iUniverse award winning author, Milena Banks concludes her excellent series of articles about how she came to write and publish her first novel, Riding the Tiger.So over to Milena to continue her story, laced with a couple of scene setters from the book.
“I wrote the first four chapters in the shadow of the Brooklyn Bridge only to be interrupted after six months with a move to the green hills of Surrey, England. Yet again my head was spinning from culture shock, but I had a plan this time. I moved around the UK taking mental notes, listening to the British, thinking about the Chinese, and remembering the Japanese . . . It was only natural that I wrote the novel I did.”
iUniverse Riding the Tiger over time
“Riding the Tiger is set in two crucial moments: Hong Kong in 1997 at the time of the handover to communist China, and on the eve of the Japanese bombing of the Pacific Rim. The story begins in present day Hong Kong with a young Chinese orphan, but then dives into the past, uncovering a horrible crime which reverberates all the way to present day China like a chain of dominoes falling and altering countless lives in its path—British, Chinese, and Japanese. The challenging thing about this book was being able to insert cultural observations and still have a book that reads like a thriller. Choosing this time period however, made it possible—for there were so many perilous situations, some melodramatic, some dangerous, some poignant—where people must make quick decisions or suffer extreme consequences. Indeed my characters were placed like pawns into rough seas, and for once I could be God, and watch them swirling along in a terrifying river of human choices.”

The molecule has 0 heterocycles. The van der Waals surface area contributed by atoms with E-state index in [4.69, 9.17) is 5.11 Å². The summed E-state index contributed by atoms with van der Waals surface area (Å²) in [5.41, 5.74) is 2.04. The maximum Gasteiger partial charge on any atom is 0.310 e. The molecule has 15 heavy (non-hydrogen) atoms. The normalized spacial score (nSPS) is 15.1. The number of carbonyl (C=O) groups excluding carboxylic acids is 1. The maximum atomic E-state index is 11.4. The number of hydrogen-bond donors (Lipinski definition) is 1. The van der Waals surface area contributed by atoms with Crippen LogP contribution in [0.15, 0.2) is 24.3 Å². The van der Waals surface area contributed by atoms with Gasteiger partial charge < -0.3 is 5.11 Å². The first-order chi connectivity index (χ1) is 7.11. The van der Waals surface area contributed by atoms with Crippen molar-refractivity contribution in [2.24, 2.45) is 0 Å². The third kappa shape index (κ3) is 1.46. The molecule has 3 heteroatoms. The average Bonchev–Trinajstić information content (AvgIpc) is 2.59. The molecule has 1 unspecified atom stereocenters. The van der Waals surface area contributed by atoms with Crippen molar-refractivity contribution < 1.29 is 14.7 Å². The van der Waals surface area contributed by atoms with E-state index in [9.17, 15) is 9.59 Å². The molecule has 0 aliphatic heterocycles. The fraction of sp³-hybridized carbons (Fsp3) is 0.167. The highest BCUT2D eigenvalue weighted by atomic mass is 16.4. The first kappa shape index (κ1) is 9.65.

iUniverse author Milena Banks eyes the future
“Don’t get me wrong, writing a historical novel was extremely difficult, for I did five years of research, and then I stuck to facts, and that’s not even counting all the time I spent revising and revising and revising. Worse still was seeing friends roll their eyes when they heard I was going to revise yet again. It was discouraging, but when you have a goal in your heart, nothing matters, but breathing and writing, and of course revising. After all, it is your name on the damn thing. So this is how I, a writer previously entrenched in literary fiction, ended up writing a historical thriller. And that’s not all. I’m currently revising, yes revising, my next one –set in Colonial Kenya, with sights on India after that. It just goes to show you the story that needs to be told will reveal itself if only you keep an open mind.”